Affairs of the Orient
Concerning Travels in Turkey and Asia, by M. le comte de Cholet.1
To Henri de Rothschild,2
because of his taste for travel.
Astounding travellers! What histories
We read in your eyes, deeper than the ocean there!
Show us the treasures of your rich memories,
Marvellous jewels made of stars and air.
We wish to voyage without steam or sails!
Project on our spirits, stretched out, like the sheets,
Lightening the tedium of our prison tales,
Your past, the horizon's furthest reach completes.
Tell us, what did you see?
Baudelaire, Le Voyage.
The travellers have told us - although none could say it as well as M. de Cholet, with such masterliness of evocation, with such a magician's skill in making the diverse forms of beings and objects appear before our eyes. But Baudelaire, equally intoxicated by the beauty of the world and its vanity, said that these "noble histories" were without reality:
The richest cities, the greatest scenes, we found
Never contained the magnetic lures,
Of those that chance fashioned, in the clouds.
Through this world, we've seen ...
The tedious spectacle of eternal sin ...
Bitter the knowledge we get from travelling!
Today, tomorrow, yesterday, the world shows what we see,
Monotonous and mean, our image beckoning,
An oasis of horror, in a desert of ennui!
But a generation above all aware of the useless splendour of things, has been replaced by one anxious more than anything to restore a purpose and a meaning to life, to give man the sense that he had to a certain extent created his own destiny. The moral reality of travel has been restored to him (see Paul Desjardins,3 Le Devoir présent). It consists in the effort of will that results from it, in the moral improvement that is its successful conclusion. In this way we have wished to demonstrate that the most refined artists and also the most elevated moralists can take pleasure in travel books, that they are not only of scientific interest, above all if, like the one we are recommending here to the reader, they testify to the highest intelligence and the most admirable energy.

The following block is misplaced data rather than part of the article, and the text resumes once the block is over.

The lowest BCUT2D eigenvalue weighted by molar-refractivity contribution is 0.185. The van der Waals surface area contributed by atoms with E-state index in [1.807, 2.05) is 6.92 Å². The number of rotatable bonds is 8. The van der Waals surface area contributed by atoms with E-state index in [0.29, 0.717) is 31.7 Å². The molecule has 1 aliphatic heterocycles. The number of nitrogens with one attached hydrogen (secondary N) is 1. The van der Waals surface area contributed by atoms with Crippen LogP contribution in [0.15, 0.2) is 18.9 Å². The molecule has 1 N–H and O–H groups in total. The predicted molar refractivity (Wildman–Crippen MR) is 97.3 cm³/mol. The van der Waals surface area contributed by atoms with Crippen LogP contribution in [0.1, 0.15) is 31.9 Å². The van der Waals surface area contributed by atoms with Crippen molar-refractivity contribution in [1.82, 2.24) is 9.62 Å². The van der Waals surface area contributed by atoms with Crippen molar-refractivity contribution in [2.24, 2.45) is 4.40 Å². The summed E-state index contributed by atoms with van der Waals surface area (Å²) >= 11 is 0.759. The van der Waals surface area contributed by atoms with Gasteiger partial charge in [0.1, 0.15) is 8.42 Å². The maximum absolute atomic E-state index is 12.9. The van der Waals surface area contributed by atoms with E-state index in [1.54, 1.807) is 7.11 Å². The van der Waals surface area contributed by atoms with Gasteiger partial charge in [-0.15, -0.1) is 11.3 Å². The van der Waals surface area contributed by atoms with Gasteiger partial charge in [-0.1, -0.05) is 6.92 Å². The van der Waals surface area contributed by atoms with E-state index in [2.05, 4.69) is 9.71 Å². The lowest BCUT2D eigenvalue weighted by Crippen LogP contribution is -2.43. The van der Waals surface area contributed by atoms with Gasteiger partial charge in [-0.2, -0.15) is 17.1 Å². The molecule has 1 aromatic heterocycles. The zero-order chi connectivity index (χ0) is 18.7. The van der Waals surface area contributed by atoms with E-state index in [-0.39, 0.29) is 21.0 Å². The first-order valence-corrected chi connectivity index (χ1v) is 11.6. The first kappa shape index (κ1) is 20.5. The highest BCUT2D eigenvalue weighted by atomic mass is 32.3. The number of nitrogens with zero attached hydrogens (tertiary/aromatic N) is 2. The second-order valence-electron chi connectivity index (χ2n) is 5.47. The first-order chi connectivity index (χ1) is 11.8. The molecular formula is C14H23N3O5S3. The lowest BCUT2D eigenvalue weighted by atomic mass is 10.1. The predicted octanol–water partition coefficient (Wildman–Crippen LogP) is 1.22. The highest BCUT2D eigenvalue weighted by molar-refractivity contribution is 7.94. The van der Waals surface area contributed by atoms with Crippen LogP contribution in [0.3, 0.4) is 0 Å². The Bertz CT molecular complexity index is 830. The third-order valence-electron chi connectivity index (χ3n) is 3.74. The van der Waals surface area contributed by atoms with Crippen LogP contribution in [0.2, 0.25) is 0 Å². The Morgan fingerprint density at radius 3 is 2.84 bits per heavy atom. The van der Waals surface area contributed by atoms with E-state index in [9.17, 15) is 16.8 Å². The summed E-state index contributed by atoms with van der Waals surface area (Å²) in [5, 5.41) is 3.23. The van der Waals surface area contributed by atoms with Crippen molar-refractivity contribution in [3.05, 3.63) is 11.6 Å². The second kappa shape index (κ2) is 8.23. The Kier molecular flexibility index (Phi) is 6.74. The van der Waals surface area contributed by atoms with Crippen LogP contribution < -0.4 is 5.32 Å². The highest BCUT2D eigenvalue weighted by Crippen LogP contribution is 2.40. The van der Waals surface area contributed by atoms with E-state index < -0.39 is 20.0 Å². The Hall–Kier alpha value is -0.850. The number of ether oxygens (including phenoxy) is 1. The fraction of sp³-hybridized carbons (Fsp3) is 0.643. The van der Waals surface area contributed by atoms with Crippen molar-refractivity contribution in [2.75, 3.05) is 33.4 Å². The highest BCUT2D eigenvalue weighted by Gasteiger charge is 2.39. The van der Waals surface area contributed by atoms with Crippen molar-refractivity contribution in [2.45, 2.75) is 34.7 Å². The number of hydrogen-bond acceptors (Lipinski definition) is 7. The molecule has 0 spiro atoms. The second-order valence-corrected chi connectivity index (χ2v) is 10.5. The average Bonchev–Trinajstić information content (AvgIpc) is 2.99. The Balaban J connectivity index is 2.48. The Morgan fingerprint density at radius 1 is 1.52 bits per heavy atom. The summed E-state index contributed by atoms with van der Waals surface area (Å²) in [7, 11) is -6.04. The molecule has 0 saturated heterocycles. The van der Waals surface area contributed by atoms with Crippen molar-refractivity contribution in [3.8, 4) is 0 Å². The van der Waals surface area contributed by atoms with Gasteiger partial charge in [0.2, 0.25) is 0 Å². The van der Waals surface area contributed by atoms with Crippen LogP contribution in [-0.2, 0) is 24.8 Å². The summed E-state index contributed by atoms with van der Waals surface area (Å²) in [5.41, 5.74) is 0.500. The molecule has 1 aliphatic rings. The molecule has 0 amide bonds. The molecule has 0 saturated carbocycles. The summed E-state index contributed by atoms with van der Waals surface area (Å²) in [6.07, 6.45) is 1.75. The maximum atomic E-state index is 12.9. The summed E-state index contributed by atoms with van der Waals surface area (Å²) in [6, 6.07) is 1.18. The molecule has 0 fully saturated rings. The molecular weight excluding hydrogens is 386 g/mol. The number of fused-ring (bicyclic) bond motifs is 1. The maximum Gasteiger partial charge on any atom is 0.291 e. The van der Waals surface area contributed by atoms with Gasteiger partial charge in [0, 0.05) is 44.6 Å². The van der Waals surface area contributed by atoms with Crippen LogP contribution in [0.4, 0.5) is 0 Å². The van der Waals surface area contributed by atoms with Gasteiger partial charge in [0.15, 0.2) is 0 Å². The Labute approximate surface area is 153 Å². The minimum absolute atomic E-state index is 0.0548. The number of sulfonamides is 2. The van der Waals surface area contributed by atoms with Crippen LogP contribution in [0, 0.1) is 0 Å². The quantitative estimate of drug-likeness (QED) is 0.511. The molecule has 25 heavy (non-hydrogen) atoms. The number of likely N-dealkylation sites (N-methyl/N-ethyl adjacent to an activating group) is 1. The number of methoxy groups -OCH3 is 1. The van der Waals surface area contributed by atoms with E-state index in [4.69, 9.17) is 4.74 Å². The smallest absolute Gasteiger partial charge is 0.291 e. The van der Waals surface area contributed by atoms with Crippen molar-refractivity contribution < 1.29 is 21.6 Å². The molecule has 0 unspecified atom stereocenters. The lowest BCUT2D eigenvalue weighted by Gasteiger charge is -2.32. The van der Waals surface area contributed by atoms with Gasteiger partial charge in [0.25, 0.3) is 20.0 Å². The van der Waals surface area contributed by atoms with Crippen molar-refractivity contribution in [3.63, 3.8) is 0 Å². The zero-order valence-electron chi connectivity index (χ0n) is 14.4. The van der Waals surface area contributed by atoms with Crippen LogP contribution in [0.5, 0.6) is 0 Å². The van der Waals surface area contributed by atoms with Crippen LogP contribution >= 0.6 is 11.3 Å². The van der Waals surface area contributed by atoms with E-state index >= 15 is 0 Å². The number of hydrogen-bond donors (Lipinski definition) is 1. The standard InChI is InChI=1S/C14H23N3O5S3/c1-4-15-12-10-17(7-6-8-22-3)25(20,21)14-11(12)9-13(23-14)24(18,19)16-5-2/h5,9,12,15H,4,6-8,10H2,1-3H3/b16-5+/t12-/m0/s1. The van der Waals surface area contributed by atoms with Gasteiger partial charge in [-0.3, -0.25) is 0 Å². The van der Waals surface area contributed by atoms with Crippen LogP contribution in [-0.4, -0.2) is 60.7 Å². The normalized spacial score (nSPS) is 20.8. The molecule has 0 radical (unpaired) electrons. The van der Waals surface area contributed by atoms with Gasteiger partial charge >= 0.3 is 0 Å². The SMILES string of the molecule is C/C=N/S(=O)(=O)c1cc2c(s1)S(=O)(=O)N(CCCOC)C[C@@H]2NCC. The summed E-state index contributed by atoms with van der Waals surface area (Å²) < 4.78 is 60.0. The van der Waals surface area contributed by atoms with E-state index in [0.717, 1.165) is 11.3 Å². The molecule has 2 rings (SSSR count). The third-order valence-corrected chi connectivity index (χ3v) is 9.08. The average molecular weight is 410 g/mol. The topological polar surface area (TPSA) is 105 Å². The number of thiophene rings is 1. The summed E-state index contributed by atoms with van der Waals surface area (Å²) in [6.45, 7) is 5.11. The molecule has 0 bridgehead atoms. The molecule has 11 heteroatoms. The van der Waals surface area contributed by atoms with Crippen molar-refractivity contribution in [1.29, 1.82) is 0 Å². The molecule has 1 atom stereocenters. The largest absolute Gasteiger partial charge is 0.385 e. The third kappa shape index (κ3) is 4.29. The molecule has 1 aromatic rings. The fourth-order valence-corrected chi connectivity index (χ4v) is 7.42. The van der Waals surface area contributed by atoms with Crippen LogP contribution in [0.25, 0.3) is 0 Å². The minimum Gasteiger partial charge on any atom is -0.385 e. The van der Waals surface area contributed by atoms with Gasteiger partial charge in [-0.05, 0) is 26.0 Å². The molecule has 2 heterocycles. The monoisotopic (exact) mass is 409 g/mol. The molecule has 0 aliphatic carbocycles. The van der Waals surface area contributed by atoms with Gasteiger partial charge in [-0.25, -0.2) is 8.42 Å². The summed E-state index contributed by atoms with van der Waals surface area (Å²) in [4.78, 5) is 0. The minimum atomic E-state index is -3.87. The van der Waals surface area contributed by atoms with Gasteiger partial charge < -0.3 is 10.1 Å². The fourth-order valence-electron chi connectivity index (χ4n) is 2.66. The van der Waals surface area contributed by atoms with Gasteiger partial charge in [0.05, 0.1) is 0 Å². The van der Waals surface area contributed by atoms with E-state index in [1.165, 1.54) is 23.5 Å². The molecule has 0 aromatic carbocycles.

"Generous nature so rich in the expansion of its vitality". It is France that M. de Cholet speaks of in these terms, and it seems to us as we finish his book, that he is also talking about himself. What animates this book and gives it so much interest, is in effect vitality in all its forms, the voluptuous life of artistic imagination that applies itself to the most diverse landscapes and recreates them, the austere life of thought that meditates upon the most weighty problems of history, the energetic life of a will without limits and without weaknesses that pursues the most difficult enterprises and steers them to good purpose. The fever of thought and activity passes on its heat to the narrative that encompasses the whole of comte de Cholet's journey, from Constantinople to Erzurum, Diyarbakir, Baghdad and Alexandretta, a journey accomplished without hesitation, without complaint, despite the extraordinary severity of the temperature, the proximity of brigands, despite almost insurmountable difficulties on all sides and overcome with a cheerfulness that imparts to its style a singular vitality. The company of an officer (M. Jullien) who was able to converse with the indigenous people in their own language, permitted M. de Cholet to gather along the way some very amusing legends that make up the by no means least agreeable parts of his book. They have the perfume of flowers opening out far distant from us, on the lips of men very different from those we see around us, and whose thoughts, all the while remaining intelligible to us, appear strange and other-worldly. The essence of these legends is often a very spicy realism, witness that marvellous "history of the châteaux of lovers and their beloved" which we would have recounted here, had the Echo de Paris not published it in its last supplement, and which, in spite of its prestigious title and the poetry of its fable-like moral, is reduced to a guidance on hygiene and, dare I say, a prescription for cold baths against impotence.